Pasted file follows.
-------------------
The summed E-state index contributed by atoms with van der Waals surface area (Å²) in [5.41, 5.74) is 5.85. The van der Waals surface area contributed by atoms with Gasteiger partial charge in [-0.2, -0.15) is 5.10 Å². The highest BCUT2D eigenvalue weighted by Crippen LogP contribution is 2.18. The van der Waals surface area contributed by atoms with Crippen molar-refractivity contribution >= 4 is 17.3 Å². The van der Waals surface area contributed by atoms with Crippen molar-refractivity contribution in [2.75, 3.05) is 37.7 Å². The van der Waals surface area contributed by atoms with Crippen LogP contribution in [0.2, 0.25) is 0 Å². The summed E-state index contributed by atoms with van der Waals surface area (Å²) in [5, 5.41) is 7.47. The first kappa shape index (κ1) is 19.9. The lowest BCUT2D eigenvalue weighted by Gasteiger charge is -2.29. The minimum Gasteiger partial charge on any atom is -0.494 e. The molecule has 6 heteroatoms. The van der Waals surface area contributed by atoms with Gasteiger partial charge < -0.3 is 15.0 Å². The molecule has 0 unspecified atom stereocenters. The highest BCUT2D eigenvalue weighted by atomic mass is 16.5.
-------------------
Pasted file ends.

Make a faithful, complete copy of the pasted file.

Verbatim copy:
The summed E-state index contributed by atoms with van der Waals surface area (Å²) in [5.41, 5.74) is 5.85. The van der Waals surface area contributed by atoms with Gasteiger partial charge in [-0.2, -0.15) is 5.10 Å². The highest BCUT2D eigenvalue weighted by Crippen LogP contribution is 2.18. The van der Waals surface area contributed by atoms with Crippen molar-refractivity contribution >= 4 is 17.3 Å². The van der Waals surface area contributed by atoms with Crippen molar-refractivity contribution in [2.75, 3.05) is 37.7 Å². The van der Waals surface area contributed by atoms with Crippen LogP contribution in [0.2, 0.25) is 0 Å². The summed E-state index contributed by atoms with van der Waals surface area (Å²) in [5, 5.41) is 7.47. The first kappa shape index (κ1) is 19.9. The lowest BCUT2D eigenvalue weighted by Gasteiger charge is -2.29. The minimum Gasteiger partial charge on any atom is -0.494 e. The molecule has 6 heteroatoms. The van der Waals surface area contributed by atoms with Gasteiger partial charge < -0.3 is 15.0 Å². The molecule has 0 unspecified atom stereocenters. The highest BCUT2D eigenvalue weighted by atomic mass is 16.5.